We live in a world with untold amounts of pain from war, famine, and oppression. But our worship sometimes leaves little room for emotions of lament. In The Message of Lamentations (IVP Academic), Christopher J. H. Wright, Old Testament scholar and international ministries director for Langham Partnership International, introduces readers to one of the Bible’s most heartbreaking, poetic, and neglected books. CT editor at large Rob Moll interviewed Wright about the role of Lamentations in understanding—and protesting—human suffering.
What is the likely setting in which Lamentations was written?
Almost certainly, it is the immediate aftermath of the destruction of Jerusalem by the Babylonians in 587 B.C. It was the most traumatic moment in Israel’s Old Testament history. The writer paints a portrait of utter devastation and appalling suffering: starvation, disease, slaughter, rape, scavenging, looting, and the desecration of holy things.
Unlike in Job and many of the Psalms, God says nothing to the writer of Lamentations. What should we make of his silence?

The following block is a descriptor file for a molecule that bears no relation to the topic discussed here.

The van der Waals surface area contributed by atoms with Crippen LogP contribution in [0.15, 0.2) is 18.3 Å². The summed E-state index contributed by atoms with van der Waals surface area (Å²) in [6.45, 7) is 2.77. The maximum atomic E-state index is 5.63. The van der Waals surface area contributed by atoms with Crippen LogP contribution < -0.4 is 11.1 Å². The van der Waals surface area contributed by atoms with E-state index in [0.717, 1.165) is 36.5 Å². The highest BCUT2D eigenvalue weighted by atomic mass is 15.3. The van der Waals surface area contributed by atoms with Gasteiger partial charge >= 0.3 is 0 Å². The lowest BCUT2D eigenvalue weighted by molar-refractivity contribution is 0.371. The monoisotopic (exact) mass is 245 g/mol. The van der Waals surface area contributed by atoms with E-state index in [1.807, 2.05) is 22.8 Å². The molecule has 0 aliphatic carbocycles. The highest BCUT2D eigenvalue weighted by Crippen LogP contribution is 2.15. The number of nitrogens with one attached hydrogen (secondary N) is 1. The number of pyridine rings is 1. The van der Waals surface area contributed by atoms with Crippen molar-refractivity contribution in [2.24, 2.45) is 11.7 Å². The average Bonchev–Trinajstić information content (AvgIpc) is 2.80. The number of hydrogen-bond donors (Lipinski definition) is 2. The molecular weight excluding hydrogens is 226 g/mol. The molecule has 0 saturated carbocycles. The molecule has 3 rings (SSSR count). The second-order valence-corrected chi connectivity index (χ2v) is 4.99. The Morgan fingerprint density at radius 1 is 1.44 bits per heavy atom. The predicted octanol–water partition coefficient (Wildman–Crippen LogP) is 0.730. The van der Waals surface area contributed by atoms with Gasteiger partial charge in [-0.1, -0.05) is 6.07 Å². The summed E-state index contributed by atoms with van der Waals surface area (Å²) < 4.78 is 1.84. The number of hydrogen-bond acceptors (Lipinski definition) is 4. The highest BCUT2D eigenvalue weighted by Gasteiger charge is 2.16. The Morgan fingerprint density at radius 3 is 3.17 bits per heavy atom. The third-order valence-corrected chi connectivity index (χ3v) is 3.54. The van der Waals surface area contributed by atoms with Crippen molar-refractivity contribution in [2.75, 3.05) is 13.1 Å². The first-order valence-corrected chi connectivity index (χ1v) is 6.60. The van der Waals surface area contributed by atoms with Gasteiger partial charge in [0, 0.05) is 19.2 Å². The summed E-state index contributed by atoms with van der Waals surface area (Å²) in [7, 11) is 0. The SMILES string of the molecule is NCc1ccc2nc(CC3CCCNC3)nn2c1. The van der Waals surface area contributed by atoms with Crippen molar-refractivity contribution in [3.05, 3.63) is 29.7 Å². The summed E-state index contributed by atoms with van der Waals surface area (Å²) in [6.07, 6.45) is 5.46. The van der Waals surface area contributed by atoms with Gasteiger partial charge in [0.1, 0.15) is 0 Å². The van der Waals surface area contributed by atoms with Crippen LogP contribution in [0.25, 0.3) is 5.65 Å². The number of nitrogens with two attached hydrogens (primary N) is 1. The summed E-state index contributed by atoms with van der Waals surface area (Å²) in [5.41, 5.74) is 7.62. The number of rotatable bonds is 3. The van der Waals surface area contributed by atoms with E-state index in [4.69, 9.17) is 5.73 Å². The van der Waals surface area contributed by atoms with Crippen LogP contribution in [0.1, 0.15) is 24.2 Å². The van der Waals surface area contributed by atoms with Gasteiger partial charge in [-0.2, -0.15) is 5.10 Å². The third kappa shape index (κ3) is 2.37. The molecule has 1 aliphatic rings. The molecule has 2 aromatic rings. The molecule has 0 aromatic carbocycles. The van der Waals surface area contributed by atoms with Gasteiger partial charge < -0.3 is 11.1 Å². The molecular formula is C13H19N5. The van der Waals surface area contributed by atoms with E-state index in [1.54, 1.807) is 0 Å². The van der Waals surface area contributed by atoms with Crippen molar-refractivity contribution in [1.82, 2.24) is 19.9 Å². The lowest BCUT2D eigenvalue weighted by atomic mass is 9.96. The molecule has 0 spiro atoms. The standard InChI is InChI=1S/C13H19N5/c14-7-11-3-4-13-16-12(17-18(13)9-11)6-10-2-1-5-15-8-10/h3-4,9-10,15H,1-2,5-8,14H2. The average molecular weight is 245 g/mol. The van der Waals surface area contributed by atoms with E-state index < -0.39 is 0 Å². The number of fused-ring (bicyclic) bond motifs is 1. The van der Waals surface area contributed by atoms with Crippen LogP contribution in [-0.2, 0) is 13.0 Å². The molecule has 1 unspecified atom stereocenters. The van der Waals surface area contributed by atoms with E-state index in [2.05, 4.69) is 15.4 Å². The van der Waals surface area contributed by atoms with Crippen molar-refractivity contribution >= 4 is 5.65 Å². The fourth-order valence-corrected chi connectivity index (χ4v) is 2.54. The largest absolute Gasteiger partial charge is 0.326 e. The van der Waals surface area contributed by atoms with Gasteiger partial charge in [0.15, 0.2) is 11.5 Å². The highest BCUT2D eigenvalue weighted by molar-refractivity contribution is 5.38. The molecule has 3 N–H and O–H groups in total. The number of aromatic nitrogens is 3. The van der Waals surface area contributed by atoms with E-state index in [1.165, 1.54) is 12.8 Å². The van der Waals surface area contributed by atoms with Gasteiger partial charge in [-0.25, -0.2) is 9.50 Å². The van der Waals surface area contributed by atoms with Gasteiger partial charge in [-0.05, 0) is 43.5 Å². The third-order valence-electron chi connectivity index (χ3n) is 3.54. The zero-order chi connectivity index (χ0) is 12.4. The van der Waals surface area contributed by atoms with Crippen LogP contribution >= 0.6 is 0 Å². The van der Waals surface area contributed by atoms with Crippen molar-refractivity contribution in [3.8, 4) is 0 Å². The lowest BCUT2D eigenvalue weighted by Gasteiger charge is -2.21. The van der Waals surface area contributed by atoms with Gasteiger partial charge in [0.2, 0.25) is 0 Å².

One commentator, Kathleen O’Connor, calls God’s silence “inspired.” This resonates on three levels. First, God allows the suffering people to have their full say. He listens, without interrupting to comfort or correct. Second, the Prophets had already explained that this would happen and why. And third, although God does not speak as a character in the book, he speaks by including it in his Word, within the canon of Scripture.
How does Lamentations differ from Job or the Psalms?
Job’s suffering is clearly undeserved. In the Psalms, suffering is sometimes the result of sin, sometimes the result of wickedness of enemies, and ...1